— The Day of Judgment • Joseph Hocking

... of Airely's troop and Strahan's dragoons (upon notice given him by Sir John Cochran of Ochiltree[175]) came furiously upon them about four o'clock in the afternoon, when lying on the east end of Airs-moss. When they saw the enemy approaching, and no possibility of escaping, they all gathered round about him, while he prayed a short word; wherein he repeated this expression thrice over, Lord, spare the green and take the ripe. When ended, he said to his brother with great intrepidity, Come, let us fight it out ...
— Biographia Scoticana (Scots Worthies) • John Howie

... question, and today I honestly believe that the democracy of Ireland will turn with the utmost anxiety and sympathy to this country in every trial and every danger that may overtake it. [General cheers.] There is a possibility at any rate of history repeating itself. The House will remember that in 1778, at the end of the disastrous American war, when it might, I think, truly be said that the military power of this country ...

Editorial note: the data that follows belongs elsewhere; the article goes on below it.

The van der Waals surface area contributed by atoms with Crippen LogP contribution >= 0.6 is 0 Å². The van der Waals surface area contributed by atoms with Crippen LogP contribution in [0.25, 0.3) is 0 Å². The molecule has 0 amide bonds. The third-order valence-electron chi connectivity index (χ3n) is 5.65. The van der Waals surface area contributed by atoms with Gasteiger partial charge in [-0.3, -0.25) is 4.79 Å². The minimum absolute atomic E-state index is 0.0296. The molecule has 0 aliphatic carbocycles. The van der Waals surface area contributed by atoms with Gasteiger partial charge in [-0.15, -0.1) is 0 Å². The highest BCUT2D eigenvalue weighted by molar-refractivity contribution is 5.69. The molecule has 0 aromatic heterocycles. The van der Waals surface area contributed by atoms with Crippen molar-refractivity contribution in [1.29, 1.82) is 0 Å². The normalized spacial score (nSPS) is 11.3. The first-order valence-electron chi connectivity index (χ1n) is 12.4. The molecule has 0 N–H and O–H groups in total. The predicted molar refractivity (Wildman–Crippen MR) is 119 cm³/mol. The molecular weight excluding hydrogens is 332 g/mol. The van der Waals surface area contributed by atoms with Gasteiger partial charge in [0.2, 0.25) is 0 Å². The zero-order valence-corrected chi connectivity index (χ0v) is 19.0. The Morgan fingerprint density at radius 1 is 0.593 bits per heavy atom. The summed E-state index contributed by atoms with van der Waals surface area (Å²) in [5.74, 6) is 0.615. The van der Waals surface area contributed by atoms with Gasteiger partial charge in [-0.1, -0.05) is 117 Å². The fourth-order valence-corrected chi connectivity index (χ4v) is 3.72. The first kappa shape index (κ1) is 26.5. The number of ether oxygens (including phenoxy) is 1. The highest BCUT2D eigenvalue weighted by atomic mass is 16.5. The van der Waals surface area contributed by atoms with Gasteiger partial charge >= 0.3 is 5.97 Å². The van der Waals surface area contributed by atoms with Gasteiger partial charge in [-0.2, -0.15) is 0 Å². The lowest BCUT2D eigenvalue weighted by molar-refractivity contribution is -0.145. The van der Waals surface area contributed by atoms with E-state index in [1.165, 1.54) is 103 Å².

— New York Times Current History: The European War from the Beginning to March 1915, Vol 1, No. 2 - Who Began the War, and Why? • Various

... was always the possibility of making the voyage by sea. But the sea was very unpopular in the Middle Ages and for many very good reasons. In the first place, ships were very small. The vessels on which Magellan made his famous trip around the world, which lasted many ...
— The Story of Mankind • Hendrik van Loon

... lantern's glass began to flicker feebly, and then came the certainty that perseverance had been rewarded. Light filled the narrow way, and she looked timidly down the rickety stone steps, dreading to venture into the blackness beyond. Ahead lay the possibility of escape, behind lay failure and the certainty that no other opportunity would be afforded her. So she bravely went down the steps, her knees weakly striking against each other, the lantern jangling noisily against ...
— Castle Craneycrow • George Barr McCutcheon

... our hut was but a short distance away, and, believing there could be no possibility of our escape, our guards had relaxed their vigilance. Anderson and I stepped to the entrance and looked out. The guards paid ...
— The boy Allies at Liege • Clair W. Hayes